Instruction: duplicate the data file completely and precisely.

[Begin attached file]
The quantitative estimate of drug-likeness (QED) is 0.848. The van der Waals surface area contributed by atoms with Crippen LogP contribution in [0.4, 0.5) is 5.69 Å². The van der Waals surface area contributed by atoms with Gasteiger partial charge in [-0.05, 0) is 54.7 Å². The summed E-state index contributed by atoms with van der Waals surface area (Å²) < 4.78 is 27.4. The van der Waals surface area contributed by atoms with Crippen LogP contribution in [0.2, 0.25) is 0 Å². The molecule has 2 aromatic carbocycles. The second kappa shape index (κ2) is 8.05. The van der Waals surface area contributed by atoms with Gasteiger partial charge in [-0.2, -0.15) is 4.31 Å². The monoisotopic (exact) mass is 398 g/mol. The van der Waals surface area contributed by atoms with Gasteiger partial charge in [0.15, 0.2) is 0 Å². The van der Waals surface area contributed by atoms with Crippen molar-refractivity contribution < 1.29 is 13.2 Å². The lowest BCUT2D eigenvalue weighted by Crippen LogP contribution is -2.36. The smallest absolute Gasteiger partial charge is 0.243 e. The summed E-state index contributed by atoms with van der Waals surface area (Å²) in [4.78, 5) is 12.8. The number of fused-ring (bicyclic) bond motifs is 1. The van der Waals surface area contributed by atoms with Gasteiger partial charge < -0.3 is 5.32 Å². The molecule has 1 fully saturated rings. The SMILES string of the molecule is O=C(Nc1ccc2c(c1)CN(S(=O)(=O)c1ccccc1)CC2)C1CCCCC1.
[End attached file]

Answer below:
The quantitative estimate of drug-likeness (QED) is 0.848. The van der Waals surface area contributed by atoms with Crippen LogP contribution in [0.4, 0.5) is 5.69 Å². The van der Waals surface area contributed by atoms with Gasteiger partial charge in [-0.05, 0) is 54.7 Å². The summed E-state index contributed by atoms with van der Waals surface area (Å²) < 4.78 is 27.4. The van der Waals surface area contributed by atoms with Crippen LogP contribution in [0.2, 0.25) is 0 Å². The molecule has 2 aromatic carbocycles. The second kappa shape index (κ2) is 8.05. The van der Waals surface area contributed by atoms with Gasteiger partial charge in [-0.2, -0.15) is 4.31 Å². The monoisotopic (exact) mass is 398 g/mol. The van der Waals surface area contributed by atoms with Gasteiger partial charge in [0.15, 0.2) is 0 Å². The van der Waals surface area contributed by atoms with Crippen molar-refractivity contribution < 1.29 is 13.2 Å². The lowest BCUT2D eigenvalue weighted by Crippen LogP contribution is -2.36. The smallest absolute Gasteiger partial charge is 0.243 e. The summed E-state index contributed by atoms with van der Waals surface area (Å²) in [4.78, 5) is 12.8. The number of fused-ring (bicyclic) bond motifs is 1. The van der Waals surface area contributed by atoms with Gasteiger partial charge < -0.3 is 5.32 Å². The molecule has 1 fully saturated rings. The SMILES string of the molecule is O=C(Nc1ccc2c(c1)CN(S(=O)(=O)c1ccccc1)CC2)C1CCCCC1.